There was a time in my youth that I remember only a handful of games that every kid had to have. Super Mario, Mario Kart, GoldenEye, Super Smash Bros, Unreal Tournament, Starcraft, Counter-Strike… Of course there were many other great games in the 90s and early 2000s, but there weren’t many that were ubiquitous among the community. You didn’t even have to be that good at all of these games, but you knew that somewhere during your weekend gaming hang-outs, one of these games would come up and you would spend the next few hours of raging and mocking over these games.
But it also seems like there aren’t that many of these kinds of ubiquitous games around today. We have our Call of Duty annual wintertime jam, Super Smash Bros groups, League of Legend crews, World of Warcraft guildies, but these games being largely ubiquitous isn’t a given anymore.
The Wii U version of Super Smash Bros was fine. If you’ve played any other version of Smash Bros’s Free-For-All, than you know exactly what to expect. On a side note, Wii-Fit Trainer is pretty strong.
The 3DS Version of the game, however, was a mixed bag. There were two kinds of stations, the Free-For-All station and the Smash-Run Station. I opted for the Smash-Run station to try my hand at something different… (SO MUCH WAITING) After each demo ran for about 6 minutes, with 3 people in line per station, and what you get is a timed labyrinth with enemies akin to those found in Subspace Emissary from Super Smash Bros Brawl where you collected stat-increases to help you fight in a Free-For-All against the CPU after the labryinth section was complete. It helped that I picked a fast character so I can at least have mobility on my side and explore the maze as much as I could in the 5 minutes alloted, but with a slow character this game mode feels opposite the pace of what Smash Bros is used to. Multiplayer smash bros is a game of high-intensity, fluid, frantic, fun but this game mode is anything but that. I don’t want to say it’s as bad as how Sonic turned itself into, because they made A LOT of strange design changes to get that to happen. But, Smash-Run is definitely not as enjoyable as the FFA modes because the mechanics of the characters aren’t designed for exploring and traversing, but for combat with a character in front of you. Guilty Gear tried designing the same explore+beat-em-up in GG:Isuka and that mode was pretty garbage as well, but they also understood that exploration was going to be slow and limited. We’ll have to see when the game gets dropped later in October 2014.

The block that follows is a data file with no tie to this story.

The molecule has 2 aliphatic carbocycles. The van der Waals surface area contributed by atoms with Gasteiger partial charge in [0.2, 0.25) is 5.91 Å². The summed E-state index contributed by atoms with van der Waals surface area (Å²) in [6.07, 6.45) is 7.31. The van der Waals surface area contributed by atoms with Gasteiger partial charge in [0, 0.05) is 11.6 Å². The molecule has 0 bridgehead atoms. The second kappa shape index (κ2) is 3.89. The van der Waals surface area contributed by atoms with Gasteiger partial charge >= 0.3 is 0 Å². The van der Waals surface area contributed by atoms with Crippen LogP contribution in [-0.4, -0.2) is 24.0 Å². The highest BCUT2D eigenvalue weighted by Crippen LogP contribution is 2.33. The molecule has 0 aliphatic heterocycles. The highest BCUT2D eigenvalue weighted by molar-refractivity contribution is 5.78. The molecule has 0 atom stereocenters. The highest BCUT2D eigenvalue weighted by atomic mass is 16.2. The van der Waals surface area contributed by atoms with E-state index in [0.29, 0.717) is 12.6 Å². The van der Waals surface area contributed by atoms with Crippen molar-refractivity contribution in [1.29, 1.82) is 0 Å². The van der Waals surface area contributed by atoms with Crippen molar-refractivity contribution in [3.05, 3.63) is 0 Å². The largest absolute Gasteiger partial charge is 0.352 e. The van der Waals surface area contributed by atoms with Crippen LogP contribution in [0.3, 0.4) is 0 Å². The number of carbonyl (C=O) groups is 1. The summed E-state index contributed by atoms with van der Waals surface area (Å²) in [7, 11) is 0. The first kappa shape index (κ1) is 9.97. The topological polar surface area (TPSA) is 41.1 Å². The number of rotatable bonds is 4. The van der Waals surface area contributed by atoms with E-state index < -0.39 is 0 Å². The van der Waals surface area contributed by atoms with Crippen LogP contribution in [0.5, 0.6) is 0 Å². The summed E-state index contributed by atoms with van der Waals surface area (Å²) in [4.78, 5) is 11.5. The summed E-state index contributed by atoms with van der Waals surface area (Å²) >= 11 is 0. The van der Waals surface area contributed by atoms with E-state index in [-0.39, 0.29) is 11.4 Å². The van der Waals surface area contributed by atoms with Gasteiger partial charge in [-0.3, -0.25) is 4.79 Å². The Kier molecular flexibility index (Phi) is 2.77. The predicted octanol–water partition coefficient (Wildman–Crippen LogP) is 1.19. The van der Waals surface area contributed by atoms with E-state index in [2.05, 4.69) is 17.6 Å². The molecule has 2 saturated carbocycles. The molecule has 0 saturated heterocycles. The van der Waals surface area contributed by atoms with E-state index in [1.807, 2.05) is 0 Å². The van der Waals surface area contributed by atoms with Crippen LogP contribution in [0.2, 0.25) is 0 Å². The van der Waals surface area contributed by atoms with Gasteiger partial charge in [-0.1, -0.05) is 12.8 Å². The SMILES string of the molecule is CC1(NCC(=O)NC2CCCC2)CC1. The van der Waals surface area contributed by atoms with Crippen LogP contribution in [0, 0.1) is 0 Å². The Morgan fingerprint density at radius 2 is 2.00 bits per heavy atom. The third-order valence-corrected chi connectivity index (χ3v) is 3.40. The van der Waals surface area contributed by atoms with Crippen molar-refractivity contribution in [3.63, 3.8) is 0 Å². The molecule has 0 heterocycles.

A funny thing happens when I walk by an arcade. My neck cranes, scanning the room and if I gaze on a series of the flashing arrows scrolling up a screen my eyes lock onto the machine and my body tries to move towards the machine on instinct. The feeling intensifies if the machine happens to be part of the few generations that had the best track list, but regardless of the version there is always an urge and a rush of the good brain chemicals that get me feeling excited and anxious to hop on the machine and give it another round for old times sake. The machine, if you hadn’t guessed was a DDR machine. If you talked to 13-year-old me and told him that I’d be working at a place where there were several DDR machines in the area with easy access to, he’d be ecstatic because what 13-year-old me thought was that I’d be a fan of the series for life. Maybe that was immature thinking, but the more places that I pass where there’s a DDR machine there or the disappointment that I find when there isn’t when I’d thought there would be, the more I believe I had it right back then, though my reasoning was wrong for it.
You can call it nostalgia or not being able to let go of past experiences, but there are many groups among the community that live with their game of choice and have become “Forever Fans” of their game.